The history of Marino

The origin of Marino can be dated back to the prehistoric age: in fact in its surroundings there are ruins of huts and proto-historical necropolis. From the 1st millennium BC Latin tribes sttled in this area. The ancient cities of Bovillae (Frattocchie), Mugilla (Santa Maria delle Mole, a frazione of the comune of Marino) and Ferentum (Marino itself) were part of the Latin League. In 846 AD, Bovillae - until then the largest settlement - was destroyed by the Saracens, and the population moved to the more easily defendable area of Ferentum, which was fortified under the new name of Marinum (according to Plinio the Elder it was called Castrimoenium).
During the Roman Republic, Marino was a summer resort for Roman patricians, who built luxurious villas in the area to escape the heat of Rome.

Church of Saint Barnabas
Ingrandisce foto Church of Saint Barnabas

During the Middle Ages Marino become an strategic place (as via Appia could not be crossed, the road leading to Naples crossed Marino) , object of conquests of local feudal families. From 1090 it was a dominium of the Counts of Tusculum family, who built a castle around which gradually grouped the other constructions. The centre of the town was named Castra Mareni.
Later Marino was given to the Frangipane family (at the time very powerful) who had the property until 1266 when it was owned by the Orsini, another important Roman family. In 1347 Cola di Rienzo tried to conquer it with a long, vain siege. Bought in 1386 by the Caetani family, in 1489 it was finally acquired by the Colonna Family (thanks to Pope Martin V, member of this family) who maintained it until 1914.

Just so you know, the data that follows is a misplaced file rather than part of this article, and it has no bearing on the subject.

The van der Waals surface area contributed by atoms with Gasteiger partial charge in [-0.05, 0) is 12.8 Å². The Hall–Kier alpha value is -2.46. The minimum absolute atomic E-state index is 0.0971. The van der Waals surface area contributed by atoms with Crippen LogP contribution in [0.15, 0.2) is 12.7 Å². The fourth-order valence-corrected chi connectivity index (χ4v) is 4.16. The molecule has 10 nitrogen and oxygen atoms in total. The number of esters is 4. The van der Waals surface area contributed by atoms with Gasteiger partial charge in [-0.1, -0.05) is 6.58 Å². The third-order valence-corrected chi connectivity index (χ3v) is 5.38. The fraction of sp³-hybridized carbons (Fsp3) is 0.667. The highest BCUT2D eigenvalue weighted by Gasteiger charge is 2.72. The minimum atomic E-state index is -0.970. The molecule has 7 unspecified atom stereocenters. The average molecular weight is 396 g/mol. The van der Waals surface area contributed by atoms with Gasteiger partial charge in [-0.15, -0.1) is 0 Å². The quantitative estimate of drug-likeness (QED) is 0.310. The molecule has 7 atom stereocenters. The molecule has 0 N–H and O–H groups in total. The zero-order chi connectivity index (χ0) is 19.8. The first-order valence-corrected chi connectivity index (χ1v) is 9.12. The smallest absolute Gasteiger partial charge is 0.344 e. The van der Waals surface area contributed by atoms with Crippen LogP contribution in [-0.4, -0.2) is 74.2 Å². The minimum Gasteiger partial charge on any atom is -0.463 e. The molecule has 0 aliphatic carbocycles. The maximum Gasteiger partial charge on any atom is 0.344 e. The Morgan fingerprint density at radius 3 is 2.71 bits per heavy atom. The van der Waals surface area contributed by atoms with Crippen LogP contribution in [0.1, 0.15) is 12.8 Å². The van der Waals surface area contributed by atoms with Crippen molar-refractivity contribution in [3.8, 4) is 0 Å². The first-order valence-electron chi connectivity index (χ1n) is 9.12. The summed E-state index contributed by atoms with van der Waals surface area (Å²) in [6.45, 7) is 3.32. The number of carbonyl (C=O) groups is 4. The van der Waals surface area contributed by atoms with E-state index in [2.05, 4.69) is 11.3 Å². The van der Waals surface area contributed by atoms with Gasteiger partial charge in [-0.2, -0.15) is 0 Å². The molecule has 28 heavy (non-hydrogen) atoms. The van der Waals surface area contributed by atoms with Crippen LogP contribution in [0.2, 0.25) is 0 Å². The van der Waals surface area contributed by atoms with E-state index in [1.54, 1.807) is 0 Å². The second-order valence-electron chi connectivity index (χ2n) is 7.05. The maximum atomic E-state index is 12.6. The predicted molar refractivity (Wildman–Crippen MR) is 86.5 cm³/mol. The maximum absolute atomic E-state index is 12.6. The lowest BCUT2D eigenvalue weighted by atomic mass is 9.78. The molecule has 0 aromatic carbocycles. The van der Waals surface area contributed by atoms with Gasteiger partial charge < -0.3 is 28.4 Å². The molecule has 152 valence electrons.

During the Colonna's period the town's structure was radically transformed.
In 1571, Marino's people welcomed Marcantonio Colonna, a protagonist of the Battle of Lepanto, with a triumph, remembered yearly by the famous grape festival.

In 1780 the reopening of Via Appia to Napoli affected the importance of Marino and this explains why the town was generally ignored by Grand Tour travellers in their accounts.
In 1870 Marino, with the fall of Rome, became part of Italy in 1870.
On February 2, 1944, during World War II, Marino was heavily bombed by the US XII air force.


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Con il patrocinio del Comune di Tivoli, Assessorato al Turismo

Patrocinio Comune di Tivoli

Assessorato al Turismo